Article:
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Number of 911 calls down despite growing COVID-19 cases in Nashville

Dispatchers adjust to new questioning protocol
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Posted at 6:24 PM, Apr 13, 2020
and last updated 2020-04-13 19:25:42-04

NASHVILLE, Tenn. (WTVF) — The increasing amount of positive COVID-19 cases in Davidson County isn't being reflected on the number of emergency calls.

There's been about a 32 percent drop in people calling 911 and a 28 percent decrease in calls to the non-emergency line compared to this time last year, according to the Metro Nashville Department of Emergency.

Director Stephen Martini said since March 11, a few days after the first COVID-19 patient in Davidson County, there have been 511 calls that could be related to the virus. It's a small blip when observing the overall amount of calls during this time of the year.

Martini said the average number of calls to 911 every week since March 11 is 5,774. The number was 8,493 in 2019. He believed social distancing and available resources to patients like the COVID-19 hotline are among the reasons behind the reduction.

"The most prevalent is the stay at home order," Martini said. "Additionally, we have had those three testing centers around Davidson County that allow folks who are concerned if they're demonstrating symptoms for a place to go so they're not needing to call to have medics respond."

Health officials continue to ask people who may have mild symptoms to stay home instead of going to the emergency department unless they become severe such as difficulty breathing and loss of consciousness.

The department further analyzed numbers by focusing on non-traumatic medical calls from March 1 to April 12. Some of the calls include breathing problems, chest pain, choking, cardiac and respiratory arrest and stroke, some of which could be symptoms for COVID -19.

There were 1,070 of these medical calls the week after the first confirmed case, down 21 percent since 2019. It was 672 last week, down 31 percent since last year.

There are currently 128 dispatchers out of 167 budgeted positions answering calls. Thirty-two are in training. Their protocol has changed since the COVID-19 outbreak, including increased cleaning, some dispatchers working remotely at an undisclosed alternate site and new questioning guidelines by the International Academies of Emergency Dispatch.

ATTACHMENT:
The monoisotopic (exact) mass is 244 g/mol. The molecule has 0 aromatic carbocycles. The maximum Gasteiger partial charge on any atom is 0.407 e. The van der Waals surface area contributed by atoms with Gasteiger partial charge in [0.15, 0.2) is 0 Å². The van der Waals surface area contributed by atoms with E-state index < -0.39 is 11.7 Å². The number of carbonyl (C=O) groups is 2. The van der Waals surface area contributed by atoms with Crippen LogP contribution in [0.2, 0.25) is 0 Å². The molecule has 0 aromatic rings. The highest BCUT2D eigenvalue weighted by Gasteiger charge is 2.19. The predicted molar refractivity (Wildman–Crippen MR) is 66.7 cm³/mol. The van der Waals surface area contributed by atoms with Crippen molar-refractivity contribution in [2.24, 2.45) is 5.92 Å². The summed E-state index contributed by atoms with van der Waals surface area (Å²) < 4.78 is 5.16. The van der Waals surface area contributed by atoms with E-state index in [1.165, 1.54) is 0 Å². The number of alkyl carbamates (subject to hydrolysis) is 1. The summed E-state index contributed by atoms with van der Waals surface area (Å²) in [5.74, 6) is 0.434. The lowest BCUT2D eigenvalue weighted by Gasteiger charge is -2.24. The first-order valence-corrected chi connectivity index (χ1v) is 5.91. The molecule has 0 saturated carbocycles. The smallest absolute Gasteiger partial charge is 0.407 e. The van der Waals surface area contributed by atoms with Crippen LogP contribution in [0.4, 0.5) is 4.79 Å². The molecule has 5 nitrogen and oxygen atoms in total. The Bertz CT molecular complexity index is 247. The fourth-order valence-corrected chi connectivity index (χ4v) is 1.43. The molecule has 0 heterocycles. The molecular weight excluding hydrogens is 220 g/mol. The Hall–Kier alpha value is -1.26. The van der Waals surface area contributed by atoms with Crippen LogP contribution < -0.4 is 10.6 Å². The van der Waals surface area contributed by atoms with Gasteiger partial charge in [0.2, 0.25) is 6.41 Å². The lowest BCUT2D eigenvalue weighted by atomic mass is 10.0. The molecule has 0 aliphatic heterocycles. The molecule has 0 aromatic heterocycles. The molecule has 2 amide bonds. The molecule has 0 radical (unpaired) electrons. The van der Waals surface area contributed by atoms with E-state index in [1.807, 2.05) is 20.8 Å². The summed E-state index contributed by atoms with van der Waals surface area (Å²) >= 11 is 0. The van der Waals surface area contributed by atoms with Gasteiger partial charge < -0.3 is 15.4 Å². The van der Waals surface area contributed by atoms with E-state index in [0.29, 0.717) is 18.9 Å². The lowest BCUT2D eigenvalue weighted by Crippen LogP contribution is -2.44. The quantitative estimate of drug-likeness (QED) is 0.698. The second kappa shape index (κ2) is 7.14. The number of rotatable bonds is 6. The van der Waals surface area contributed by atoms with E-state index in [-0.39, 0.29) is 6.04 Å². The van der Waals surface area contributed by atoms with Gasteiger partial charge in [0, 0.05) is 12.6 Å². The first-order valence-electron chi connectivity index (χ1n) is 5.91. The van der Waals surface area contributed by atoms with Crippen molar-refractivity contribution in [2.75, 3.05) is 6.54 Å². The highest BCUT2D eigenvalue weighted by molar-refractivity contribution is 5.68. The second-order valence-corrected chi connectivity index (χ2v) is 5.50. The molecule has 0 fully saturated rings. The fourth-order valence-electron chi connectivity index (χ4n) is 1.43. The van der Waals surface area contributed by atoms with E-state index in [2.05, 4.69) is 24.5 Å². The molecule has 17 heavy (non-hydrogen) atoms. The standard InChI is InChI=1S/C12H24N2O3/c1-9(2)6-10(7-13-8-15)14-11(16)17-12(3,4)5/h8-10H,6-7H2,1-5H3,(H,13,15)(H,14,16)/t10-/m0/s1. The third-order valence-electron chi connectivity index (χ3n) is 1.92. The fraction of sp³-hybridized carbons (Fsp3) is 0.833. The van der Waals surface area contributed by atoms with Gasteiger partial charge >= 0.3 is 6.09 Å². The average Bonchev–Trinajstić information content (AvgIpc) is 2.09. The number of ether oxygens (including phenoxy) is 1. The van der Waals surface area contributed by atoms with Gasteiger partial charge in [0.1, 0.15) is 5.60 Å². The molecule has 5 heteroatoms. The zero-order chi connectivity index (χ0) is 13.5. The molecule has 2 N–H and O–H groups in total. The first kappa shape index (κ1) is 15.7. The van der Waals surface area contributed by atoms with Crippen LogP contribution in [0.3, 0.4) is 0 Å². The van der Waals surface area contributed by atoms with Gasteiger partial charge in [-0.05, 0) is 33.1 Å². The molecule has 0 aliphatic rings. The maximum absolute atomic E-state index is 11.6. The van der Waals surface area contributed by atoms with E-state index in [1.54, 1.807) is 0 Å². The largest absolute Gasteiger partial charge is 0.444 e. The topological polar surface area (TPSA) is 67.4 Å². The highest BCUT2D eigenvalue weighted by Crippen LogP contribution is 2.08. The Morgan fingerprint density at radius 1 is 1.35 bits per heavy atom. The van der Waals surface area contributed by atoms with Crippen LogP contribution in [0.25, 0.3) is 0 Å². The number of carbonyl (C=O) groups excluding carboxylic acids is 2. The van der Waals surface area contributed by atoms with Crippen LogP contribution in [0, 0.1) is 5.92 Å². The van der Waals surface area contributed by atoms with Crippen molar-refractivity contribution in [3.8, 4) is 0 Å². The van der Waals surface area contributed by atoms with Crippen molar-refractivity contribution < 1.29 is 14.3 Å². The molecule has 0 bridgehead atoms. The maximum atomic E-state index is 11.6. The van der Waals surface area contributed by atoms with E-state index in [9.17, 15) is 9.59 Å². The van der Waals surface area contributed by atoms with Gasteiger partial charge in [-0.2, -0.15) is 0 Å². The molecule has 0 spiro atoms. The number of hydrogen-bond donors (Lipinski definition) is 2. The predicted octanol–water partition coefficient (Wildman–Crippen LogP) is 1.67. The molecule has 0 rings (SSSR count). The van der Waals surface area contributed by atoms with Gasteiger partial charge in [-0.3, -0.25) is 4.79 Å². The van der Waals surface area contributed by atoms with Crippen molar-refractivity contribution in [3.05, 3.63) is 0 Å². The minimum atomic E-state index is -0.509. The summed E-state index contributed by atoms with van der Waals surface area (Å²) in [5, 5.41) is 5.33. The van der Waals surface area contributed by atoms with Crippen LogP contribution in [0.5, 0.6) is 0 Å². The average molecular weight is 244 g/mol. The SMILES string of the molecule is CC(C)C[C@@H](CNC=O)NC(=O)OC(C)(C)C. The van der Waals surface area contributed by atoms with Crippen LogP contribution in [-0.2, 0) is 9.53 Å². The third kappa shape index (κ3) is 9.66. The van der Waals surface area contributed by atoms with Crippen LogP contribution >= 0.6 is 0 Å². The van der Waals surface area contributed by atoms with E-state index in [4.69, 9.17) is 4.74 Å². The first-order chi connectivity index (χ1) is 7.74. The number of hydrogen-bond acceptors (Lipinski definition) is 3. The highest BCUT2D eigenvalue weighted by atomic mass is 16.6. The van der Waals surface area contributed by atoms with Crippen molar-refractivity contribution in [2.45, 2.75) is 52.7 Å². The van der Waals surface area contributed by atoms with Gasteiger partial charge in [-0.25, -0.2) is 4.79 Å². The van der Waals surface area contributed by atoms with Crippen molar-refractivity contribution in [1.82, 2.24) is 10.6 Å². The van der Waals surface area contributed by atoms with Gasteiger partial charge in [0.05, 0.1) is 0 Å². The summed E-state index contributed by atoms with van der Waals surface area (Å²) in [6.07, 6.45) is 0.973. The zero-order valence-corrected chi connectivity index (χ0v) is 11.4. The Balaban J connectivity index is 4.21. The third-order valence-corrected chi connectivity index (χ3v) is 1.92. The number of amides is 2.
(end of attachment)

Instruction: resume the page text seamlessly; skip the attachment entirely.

In some examples of recent 911 calls, dispatchers go through a set of questions such as symptoms and if the patient interacted with someone who traveled from out of the country or has flu like symptoms. A new question is if the patient is experiencing loss of taste and smell.

"We have a protocol that we're asking additional questions to get additional information if they might be demonstrating symptoms associated with the virus so that our responders are taking the right personal protective precaution when approaching these patients," Martini added.

A Nashville Fire Department spokesperson said the overall incidents have been steady. Out of the department's transports, roughly 30 of them were positive for the virus.

The Williamson County Emergency Communications Office says there's been more than 100 incidents related to breathing problems since March 3rd. Williamson County is where the first confirmed case was found.

MORE TENNESSEE COVID-19 COVERAGE

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COUNTY-BY-COUNTY CASES IN TENNESSEE

What is COVID-19 (a.k.a. the new coronavirus?)

According to the World Health Organization, coronaviruses (CoV) are a large family of viruses that cause illness ranging from the common cold to more severe diseases. Examples include the Middle East Respiratory Syndrome (MERS-CoV) and Severe Acute Respiratory Syndrome (SARS-CoV). A novel coronavirus (nCoV) is a new strain that has not been previously identified in humans. COVID-19 stands for "Coronavirus disease 2019," which is when this strain of the coronavirus was discovered.

What are the symptoms?

The CDC says patients confirmed to have the 2019-nCoV reportedly had mild to severe respiratory illness with:

  • Cough
  • Shortness of breath or difficulty breathing

Or at least two of the following symptoms:

  • Fever
  • Chills
  • Repeated shaking with chills
  • Muscle pain
  • Headache
  • Sore throat
  • New loss of taste or smell

At this time, the CDC believes symptoms could appear as soon as two days after exposure, or as long as 14 days.

Prevention

The CDC is recommending "common sense" measures such as:

  • Wash your hands often with soap and water for at least 20 seconds. If soap and water are not available, use an alcohol-based hand sanitizer.
  • Avoid touching your eyes, nose, and mouth with unwashed hands.
  • Avoid close contact with people who are sick.
  • Stay home when you are sick.
  • Cover your mouth and nose with a cloth face cover when around others.
  • Cover your cough or sneeze with a tissue, then throw the tissue in the trash.
  • Clean and disinfect frequently touched objects and surfaces.